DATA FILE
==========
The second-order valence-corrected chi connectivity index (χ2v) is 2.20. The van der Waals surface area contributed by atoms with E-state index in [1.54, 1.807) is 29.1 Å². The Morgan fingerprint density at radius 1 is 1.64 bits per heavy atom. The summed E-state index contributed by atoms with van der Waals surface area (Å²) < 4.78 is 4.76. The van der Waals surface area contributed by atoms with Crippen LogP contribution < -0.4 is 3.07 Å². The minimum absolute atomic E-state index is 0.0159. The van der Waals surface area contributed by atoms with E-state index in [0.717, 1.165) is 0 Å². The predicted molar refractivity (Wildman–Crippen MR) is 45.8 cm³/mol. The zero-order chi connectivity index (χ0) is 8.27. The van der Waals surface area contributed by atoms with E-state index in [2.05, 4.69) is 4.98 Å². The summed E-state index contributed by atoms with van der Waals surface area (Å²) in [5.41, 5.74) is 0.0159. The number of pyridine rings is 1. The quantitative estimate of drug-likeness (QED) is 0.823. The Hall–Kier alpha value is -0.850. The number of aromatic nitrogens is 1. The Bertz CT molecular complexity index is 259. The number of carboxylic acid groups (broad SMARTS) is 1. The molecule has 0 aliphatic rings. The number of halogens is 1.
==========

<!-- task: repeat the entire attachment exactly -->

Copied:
The second-order valence-corrected chi connectivity index (χ2v) is 2.20. The van der Waals surface area contributed by atoms with E-state index in [1.54, 1.807) is 29.1 Å². The Morgan fingerprint density at radius 1 is 1.64 bits per heavy atom. The summed E-state index contributed by atoms with van der Waals surface area (Å²) < 4.78 is 4.76. The van der Waals surface area contributed by atoms with Crippen LogP contribution < -0.4 is 3.07 Å². The minimum absolute atomic E-state index is 0.0159. The van der Waals surface area contributed by atoms with E-state index in [0.717, 1.165) is 0 Å². The predicted molar refractivity (Wildman–Crippen MR) is 45.8 cm³/mol. The zero-order chi connectivity index (χ0) is 8.27. The van der Waals surface area contributed by atoms with E-state index in [2.05, 4.69) is 4.98 Å². The summed E-state index contributed by atoms with van der Waals surface area (Å²) in [5.41, 5.74) is 0.0159. The number of pyridine rings is 1. The quantitative estimate of drug-likeness (QED) is 0.823. The Hall–Kier alpha value is -0.850. The number of aromatic nitrogens is 1. The Bertz CT molecular complexity index is 259. The number of carboxylic acid groups (broad SMARTS) is 1. The molecule has 0 aliphatic rings. The number of halogens is 1.